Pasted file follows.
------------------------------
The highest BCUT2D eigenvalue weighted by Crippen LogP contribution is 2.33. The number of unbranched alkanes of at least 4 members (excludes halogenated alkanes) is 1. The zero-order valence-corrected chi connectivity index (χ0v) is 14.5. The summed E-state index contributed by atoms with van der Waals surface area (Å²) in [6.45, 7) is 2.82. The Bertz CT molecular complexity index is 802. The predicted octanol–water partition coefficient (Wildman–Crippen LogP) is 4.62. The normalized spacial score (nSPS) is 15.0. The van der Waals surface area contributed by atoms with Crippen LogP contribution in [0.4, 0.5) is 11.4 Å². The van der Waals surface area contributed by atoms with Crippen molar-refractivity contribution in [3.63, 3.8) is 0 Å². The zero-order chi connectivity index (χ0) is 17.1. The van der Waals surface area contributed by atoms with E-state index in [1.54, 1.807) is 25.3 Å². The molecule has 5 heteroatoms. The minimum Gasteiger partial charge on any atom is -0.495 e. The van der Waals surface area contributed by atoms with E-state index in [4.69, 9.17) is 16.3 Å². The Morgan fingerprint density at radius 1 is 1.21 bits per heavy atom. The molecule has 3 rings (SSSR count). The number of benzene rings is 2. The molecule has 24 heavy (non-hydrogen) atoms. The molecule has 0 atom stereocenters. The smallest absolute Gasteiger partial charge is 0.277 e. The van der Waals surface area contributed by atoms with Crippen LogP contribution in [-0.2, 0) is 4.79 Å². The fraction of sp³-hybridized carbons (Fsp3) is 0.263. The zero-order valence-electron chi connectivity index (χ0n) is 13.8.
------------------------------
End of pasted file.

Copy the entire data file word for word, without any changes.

The highest BCUT2D eigenvalue weighted by Crippen LogP contribution is 2.33. The number of unbranched alkanes of at least 4 members (excludes halogenated alkanes) is 1. The zero-order valence-corrected chi connectivity index (χ0v) is 14.5. The summed E-state index contributed by atoms with van der Waals surface area (Å²) in [6.45, 7) is 2.82. The Bertz CT molecular complexity index is 802. The predicted octanol–water partition coefficient (Wildman–Crippen LogP) is 4.62. The normalized spacial score (nSPS) is 15.0. The van der Waals surface area contributed by atoms with Crippen LogP contribution in [0.4, 0.5) is 11.4 Å². The van der Waals surface area contributed by atoms with Crippen molar-refractivity contribution in [3.63, 3.8) is 0 Å². The zero-order chi connectivity index (χ0) is 17.1. The van der Waals surface area contributed by atoms with E-state index in [1.54, 1.807) is 25.3 Å². The molecule has 5 heteroatoms. The minimum Gasteiger partial charge on any atom is -0.495 e. The van der Waals surface area contributed by atoms with E-state index in [4.69, 9.17) is 16.3 Å². The Morgan fingerprint density at radius 1 is 1.21 bits per heavy atom. The molecule has 3 rings (SSSR count). The number of benzene rings is 2. The molecule has 24 heavy (non-hydrogen) atoms. The molecule has 0 atom stereocenters. The smallest absolute Gasteiger partial charge is 0.277 e. The van der Waals surface area contributed by atoms with Crippen LogP contribution in [-0.2, 0) is 4.79 Å². The fraction of sp³-hybridized carbons (Fsp3) is 0.263. The zero-order valence-electron chi connectivity index (χ0n) is 13.8.